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Organism, Time & Consciousness

Christoph Hueck (DE)

Living beings are not only spatially but above all temporally organised beings. Their form is always a current section from a continuous process of development and can therefore only be understood by taking time into account. Goethe wrote: "Gestaltenlehre ist Verwandlungslehre", (theory of form is theory of development) and a comprehensive theory of development must therefore also ask about the nature of time.

The classical, Newtonian concept of linear, uniformly flowing time is not sufficient to understand living organisms and their development. It can only be applied to dead matter, which is subject to linear causality. Living organisms, on the other hand, integrate their past and future into their present life processes (Schad 1992). They live in a time structure in which an unconscious continuation of the past and an equally unconscious influence of the future are always effective in the present. Biological time is therefore integrative time, it is anamnestic, actual and proleptic (anticipatory) at the same time. "... dann ist Vergangenheit beständig, das Künftige voraus lebendig, der Augenblick ist Ewigkeit" (then the past is constant, the future ahead is alive, the moment is eternity), Goethe says accordingly. The Newtonian understanding of time, on the other hand, "destroys" the concept of biological time and thus the concept of the organism in general (von Weizsäcker 1942).

In order to understand organic development, the abstract idea of time as a constant measure and medium for change must be replaced by a phenomenological understanding of time. Without change, we would not experience time at all and would therefore have no conception of it. We must therefore look at time not "from the outside" and abstractly, but "from the inside" and concretely, i.e. our inner experience of time.

When we look at experienced time, three different types immediately stand out: (1) The unchanging past, which is presend through memory; (2) the present, in which we perceive the world and ourselves in it; and (3) the future, which is not realized yet but which is present in our more or less unconscious expectation. (The present moment, by the way, is not an "expansionless point" for human experience, but a period of 2-3 seconds. [Pöppel 1984], which is roughly the length of a breath). A thought experiment can show what would happen to the experience of time if one had no memory of the past or no expectation of the future: the world would appear completely incoherent or as if boarded up. Finally, the experience of time presupposes that something remains unchanging in the flow of change: the cognising subject. For it is the "I" that remembers, perceives and expects. Without a continuous I-consciousness, one could not have time-consciousness, because one would simply swim along with the flow of time.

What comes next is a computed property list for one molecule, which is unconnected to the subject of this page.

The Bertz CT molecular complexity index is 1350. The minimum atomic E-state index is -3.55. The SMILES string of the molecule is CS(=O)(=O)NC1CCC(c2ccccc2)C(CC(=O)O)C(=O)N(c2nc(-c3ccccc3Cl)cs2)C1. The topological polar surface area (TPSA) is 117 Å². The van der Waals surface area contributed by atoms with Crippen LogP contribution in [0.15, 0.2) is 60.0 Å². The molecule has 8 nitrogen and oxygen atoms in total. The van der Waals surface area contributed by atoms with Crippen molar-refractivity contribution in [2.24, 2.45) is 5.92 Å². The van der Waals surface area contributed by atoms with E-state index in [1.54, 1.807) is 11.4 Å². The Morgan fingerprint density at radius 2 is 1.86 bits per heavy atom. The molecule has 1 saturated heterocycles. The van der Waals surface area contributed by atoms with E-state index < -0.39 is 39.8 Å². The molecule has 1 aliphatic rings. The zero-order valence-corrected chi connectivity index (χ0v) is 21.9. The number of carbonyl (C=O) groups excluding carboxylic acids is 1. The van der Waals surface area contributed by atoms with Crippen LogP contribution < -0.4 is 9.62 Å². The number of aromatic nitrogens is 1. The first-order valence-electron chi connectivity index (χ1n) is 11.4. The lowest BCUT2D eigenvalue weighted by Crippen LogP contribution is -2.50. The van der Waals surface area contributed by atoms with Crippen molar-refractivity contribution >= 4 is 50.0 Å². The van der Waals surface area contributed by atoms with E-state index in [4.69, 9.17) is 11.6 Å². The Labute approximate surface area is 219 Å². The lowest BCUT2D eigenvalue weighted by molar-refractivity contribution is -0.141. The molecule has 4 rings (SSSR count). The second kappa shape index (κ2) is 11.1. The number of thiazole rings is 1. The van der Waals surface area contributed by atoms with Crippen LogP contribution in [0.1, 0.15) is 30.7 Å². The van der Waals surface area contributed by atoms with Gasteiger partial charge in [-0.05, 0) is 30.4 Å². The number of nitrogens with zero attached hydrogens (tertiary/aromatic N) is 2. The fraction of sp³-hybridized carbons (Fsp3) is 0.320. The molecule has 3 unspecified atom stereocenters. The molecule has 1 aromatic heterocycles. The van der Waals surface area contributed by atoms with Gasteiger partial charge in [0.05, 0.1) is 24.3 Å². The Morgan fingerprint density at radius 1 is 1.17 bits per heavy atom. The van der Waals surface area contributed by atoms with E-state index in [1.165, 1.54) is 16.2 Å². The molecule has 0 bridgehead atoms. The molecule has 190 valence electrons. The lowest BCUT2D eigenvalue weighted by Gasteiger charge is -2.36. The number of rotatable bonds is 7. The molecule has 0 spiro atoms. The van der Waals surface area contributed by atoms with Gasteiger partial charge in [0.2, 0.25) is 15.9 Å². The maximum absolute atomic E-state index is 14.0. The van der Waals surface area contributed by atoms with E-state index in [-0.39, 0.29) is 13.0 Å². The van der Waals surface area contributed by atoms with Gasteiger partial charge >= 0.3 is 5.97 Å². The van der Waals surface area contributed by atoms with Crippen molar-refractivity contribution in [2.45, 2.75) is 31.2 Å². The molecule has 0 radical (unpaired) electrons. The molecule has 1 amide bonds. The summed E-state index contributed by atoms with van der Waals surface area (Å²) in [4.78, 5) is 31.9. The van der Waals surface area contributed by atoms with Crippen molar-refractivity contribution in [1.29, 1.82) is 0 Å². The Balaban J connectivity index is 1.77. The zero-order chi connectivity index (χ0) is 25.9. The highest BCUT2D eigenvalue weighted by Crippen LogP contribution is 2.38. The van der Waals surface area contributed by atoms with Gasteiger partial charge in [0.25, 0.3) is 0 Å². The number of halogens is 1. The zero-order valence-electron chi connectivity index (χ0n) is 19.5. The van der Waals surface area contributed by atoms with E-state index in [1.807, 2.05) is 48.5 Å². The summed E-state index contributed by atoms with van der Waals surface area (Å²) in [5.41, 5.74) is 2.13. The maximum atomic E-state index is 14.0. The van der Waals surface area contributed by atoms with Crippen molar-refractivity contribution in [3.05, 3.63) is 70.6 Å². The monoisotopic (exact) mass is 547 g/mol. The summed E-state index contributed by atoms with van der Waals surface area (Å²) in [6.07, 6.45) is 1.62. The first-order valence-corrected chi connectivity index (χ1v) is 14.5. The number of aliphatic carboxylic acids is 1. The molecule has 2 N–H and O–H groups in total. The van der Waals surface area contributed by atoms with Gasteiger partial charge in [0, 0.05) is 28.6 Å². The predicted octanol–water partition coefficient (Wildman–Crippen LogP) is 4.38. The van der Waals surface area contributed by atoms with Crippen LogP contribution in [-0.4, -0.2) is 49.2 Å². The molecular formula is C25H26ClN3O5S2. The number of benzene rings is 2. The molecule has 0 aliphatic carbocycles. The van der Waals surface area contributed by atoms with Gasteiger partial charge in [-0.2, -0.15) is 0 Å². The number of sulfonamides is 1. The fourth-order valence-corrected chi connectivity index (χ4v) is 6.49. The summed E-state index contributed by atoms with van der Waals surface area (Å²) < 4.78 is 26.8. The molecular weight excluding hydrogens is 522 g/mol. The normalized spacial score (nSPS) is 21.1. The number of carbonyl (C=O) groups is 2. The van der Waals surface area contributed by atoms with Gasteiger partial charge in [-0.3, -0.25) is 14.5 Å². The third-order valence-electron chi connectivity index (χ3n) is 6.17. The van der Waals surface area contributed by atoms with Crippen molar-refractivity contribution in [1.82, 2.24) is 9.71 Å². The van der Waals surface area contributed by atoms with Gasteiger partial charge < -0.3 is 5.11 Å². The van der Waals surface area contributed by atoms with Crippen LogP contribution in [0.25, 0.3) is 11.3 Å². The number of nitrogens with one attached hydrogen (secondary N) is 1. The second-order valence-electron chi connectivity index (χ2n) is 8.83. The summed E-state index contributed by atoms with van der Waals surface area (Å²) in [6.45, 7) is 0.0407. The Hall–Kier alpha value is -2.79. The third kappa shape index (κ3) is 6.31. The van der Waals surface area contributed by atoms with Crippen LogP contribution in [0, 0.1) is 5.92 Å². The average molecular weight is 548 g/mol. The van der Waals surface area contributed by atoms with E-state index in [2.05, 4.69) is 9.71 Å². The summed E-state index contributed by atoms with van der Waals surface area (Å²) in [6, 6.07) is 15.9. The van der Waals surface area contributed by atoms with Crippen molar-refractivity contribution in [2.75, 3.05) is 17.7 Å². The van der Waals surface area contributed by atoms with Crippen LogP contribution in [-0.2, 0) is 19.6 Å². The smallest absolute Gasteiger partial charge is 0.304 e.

Rudolf Steiner introduced the concept of a double stream of time: From the past into the future and from the future into the past. Steiner visualised these two currents by two arrows pointing in opposite directions (Steiner 1910). The present moment is the meeting of these two currents, of what has already become and what is continually becoming. The full characteristics of the present also include the encounter of the "I" and the world, which according to Steiner are "perpendicular" to the time dimension of the "double current". This figure of the cross in a circle symbolises the structure of the conscious experience of the soul.

The interesting observation now is that the inner, qualitative experience of time corresponds exactly to the living structure of an organism (Hueck 2012). Living beings always originate from the past in which they (or their ancestors) came into being; they always appear as presently perceptible forms in relation to their environment; and they carry their own future of development within them. Finally, they have an unchanging nature (at least in foreseeable periods of time), their species. Just as the ego is always an ego, so the rose is always a rose, whether as a seed, a seedling, a sprouting, flowering or fruiting plant.

​Through the inner observation of the experience of time, therefore, qualities of the living can be explored.

Wolfgang Schad has critically discussed this parallelisation of organic time structure and conscious experience of time (Schad 2013). For a more detailed report, see "Controversies".

Further reading:

Hueck, Christoph (2012): Evolution in the Double Stream of Time. An Inner Morphology of Organic Thought. 2. rev. ed., Stuttgart 2023. Online-Version.

Schad, Wolfgang (1992): Vom Verstehen der Zelt. Naturwissenschaftliche Kriterien für eine Korrektur des Zeitbegriffs. In: Die Drei, 9/1992, S. 679–691.

Schad, Wolfgang (2013): Verstehen wir das Leben in Entwicklung? In: Jahrbuch für Goetheanismus. Stuttgart 2013, S. 187–207.

Steiner, Rudolf (1910): Vortrag vom 04.11.1910 in: Anthroposophie, Psychosophie, Pneumatosophie. GA 115, Dornach 2012.

Pöppel, Ernst (1984): Erlebte Zeit und Zeit überhaupt. In: Das Phänomen Zeit. 1. Aufl. Wien 1984, S. 135-146.

Weizsäcker, Viktor von (1942): Gestalt und Zeit. Göttingen 1960.

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